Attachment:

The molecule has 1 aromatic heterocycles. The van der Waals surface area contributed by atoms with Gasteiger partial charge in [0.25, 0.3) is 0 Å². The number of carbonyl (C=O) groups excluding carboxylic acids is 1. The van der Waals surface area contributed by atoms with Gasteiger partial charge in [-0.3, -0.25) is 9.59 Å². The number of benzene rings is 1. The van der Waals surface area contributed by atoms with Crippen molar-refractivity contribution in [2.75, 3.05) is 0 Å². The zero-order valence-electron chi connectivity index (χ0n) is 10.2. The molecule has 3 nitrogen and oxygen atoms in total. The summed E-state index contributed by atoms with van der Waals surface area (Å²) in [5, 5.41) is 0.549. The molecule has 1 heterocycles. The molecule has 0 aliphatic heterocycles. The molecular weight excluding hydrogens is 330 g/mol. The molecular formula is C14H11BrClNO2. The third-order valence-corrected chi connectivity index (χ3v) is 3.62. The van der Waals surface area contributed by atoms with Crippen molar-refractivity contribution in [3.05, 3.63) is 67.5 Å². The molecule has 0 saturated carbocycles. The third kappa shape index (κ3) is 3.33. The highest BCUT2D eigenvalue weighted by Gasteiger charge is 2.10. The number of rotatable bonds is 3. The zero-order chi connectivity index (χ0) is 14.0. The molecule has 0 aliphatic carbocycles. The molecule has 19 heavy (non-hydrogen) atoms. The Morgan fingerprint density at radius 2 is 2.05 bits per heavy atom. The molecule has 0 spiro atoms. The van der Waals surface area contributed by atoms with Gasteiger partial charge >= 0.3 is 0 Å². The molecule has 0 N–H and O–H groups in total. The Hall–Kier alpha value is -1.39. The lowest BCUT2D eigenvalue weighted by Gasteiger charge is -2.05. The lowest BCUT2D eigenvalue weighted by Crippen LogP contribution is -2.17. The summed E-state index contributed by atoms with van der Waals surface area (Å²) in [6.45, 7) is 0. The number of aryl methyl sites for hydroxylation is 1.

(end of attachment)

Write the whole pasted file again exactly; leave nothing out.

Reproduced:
The molecule has 1 aromatic heterocycles. The van der Waals surface area contributed by atoms with Gasteiger partial charge in [0.25, 0.3) is 0 Å². The number of carbonyl (C=O) groups excluding carboxylic acids is 1. The van der Waals surface area contributed by atoms with Gasteiger partial charge in [-0.3, -0.25) is 9.59 Å². The number of benzene rings is 1. The van der Waals surface area contributed by atoms with Crippen molar-refractivity contribution in [2.75, 3.05) is 0 Å². The zero-order valence-electron chi connectivity index (χ0n) is 10.2. The molecule has 3 nitrogen and oxygen atoms in total. The summed E-state index contributed by atoms with van der Waals surface area (Å²) in [5, 5.41) is 0.549. The molecule has 1 heterocycles. The molecule has 0 aliphatic heterocycles. The molecular weight excluding hydrogens is 330 g/mol. The molecular formula is C14H11BrClNO2. The third-order valence-corrected chi connectivity index (χ3v) is 3.62. The van der Waals surface area contributed by atoms with Crippen molar-refractivity contribution in [3.05, 3.63) is 67.5 Å². The molecule has 0 saturated carbocycles. The third kappa shape index (κ3) is 3.33. The highest BCUT2D eigenvalue weighted by Gasteiger charge is 2.10. The number of rotatable bonds is 3. The zero-order chi connectivity index (χ0) is 14.0. The molecule has 0 aliphatic carbocycles. The molecule has 19 heavy (non-hydrogen) atoms. The Morgan fingerprint density at radius 2 is 2.05 bits per heavy atom. The molecule has 0 spiro atoms. The van der Waals surface area contributed by atoms with Gasteiger partial charge >= 0.3 is 0 Å². The molecule has 0 N–H and O–H groups in total. The Hall–Kier alpha value is -1.39. The lowest BCUT2D eigenvalue weighted by Gasteiger charge is -2.05. The lowest BCUT2D eigenvalue weighted by Crippen LogP contribution is -2.17. The summed E-state index contributed by atoms with van der Waals surface area (Å²) in [6.45, 7) is 0. The number of aryl methyl sites for hydroxylation is 1.